Other agents: Corticosteroids have not been associated with teratogenicity in humans and can be used as required to control disease activity. Prednisolone crosses the placenta less efficiently than other steroid formulations, such as betamethasone or dexamethasone. Only limited data are available regarding the safety of antibiotics as treatment for CD. Currently, ampicillin, cephalosporins, and erythromycin are believed low risk, as is ciprofloxacin. Metronidazole has been used to treat vaginitis in women during the first trimester of pregnancy but no controlled trials have definitively demonstrated its safety[54].


Over twenty years ago it was recognized that IBD patients flaring at the time of conception had a higher chance of spontaneous abortion, still birth, and premature delivery. The classic Miller[6] paper from 1986 is often referenced. For patients with active disease, one third will improve, one third will stay the same, and one third will worsen. This leaves two thirds of patients having to live with active disease during pregnancy[48]. Despite conflicting and sometimes confusing data, it is clear that there are potential risks involved with IBD pregnancies. It is crucial to understand the literature and also recognize its limitations. Ideally, conversations with the patient should occur before conception. Furthermore, decisions should be made with an informed approach with a team effort between the patient, the obstetrician, and her gastroenterologist. The key is continued monitoring and aggressive control of the disease prior to conception and throughout, to achieve optimal outcome for mother and baby.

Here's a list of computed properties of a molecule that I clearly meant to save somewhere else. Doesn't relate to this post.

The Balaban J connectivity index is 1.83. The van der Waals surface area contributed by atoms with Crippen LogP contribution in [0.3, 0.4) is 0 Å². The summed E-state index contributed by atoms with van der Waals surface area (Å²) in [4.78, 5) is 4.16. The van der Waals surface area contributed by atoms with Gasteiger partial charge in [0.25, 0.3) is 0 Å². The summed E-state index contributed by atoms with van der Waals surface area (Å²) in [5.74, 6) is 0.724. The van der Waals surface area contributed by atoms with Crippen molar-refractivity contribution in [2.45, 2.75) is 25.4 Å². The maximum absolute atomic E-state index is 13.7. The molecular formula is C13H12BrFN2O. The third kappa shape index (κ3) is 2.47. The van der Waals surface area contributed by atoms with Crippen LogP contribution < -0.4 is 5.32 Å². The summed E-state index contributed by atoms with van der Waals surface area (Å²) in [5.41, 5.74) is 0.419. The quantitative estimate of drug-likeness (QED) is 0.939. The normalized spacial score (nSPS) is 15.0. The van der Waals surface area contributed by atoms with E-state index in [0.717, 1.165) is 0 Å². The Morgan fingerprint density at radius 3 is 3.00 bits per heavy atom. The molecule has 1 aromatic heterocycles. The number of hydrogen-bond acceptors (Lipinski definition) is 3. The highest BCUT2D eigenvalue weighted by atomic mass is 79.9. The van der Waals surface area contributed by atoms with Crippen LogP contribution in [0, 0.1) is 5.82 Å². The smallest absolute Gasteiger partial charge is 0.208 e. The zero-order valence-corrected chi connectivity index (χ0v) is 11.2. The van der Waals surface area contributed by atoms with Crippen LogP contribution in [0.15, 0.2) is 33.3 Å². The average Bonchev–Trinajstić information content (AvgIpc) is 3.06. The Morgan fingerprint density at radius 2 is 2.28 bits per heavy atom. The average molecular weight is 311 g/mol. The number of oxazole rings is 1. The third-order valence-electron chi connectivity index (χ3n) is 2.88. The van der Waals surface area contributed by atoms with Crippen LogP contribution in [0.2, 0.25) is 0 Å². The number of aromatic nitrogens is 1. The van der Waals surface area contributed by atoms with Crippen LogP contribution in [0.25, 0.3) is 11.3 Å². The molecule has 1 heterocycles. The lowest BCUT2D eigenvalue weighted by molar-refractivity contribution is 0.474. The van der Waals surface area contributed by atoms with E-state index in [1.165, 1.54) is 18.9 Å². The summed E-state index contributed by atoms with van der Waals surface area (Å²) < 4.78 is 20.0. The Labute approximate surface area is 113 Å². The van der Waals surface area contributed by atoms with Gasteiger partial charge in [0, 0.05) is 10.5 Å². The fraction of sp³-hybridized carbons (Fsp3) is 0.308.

Peer reviewers: Dr. Bernardo Frider, MD, Professor, Department of Hepatology, Hospital General de Agudos Cosme Argerich, Alte Brown 240, Buenos Aires 1155, Argentina; Dr. Christoph Reichel, Priv.-Doz., Head of the Gastroenterological Rehabilitation Center Bad Brückenau, Clinic Hartwald, German Pension Insurance Federal Office, Schlüchterner Str. 4, 97769 Bad Brückenau, Germany; Udayakumar Navaneethan, MD, Department of Internal Medicine, University of Cincinnati College of Medicine, 231 Albert Sabin Way, Cincinnati, OH 45267, United States

S- Editor Wang YR L- Editor Stewart GJ E- Editor Zheng XM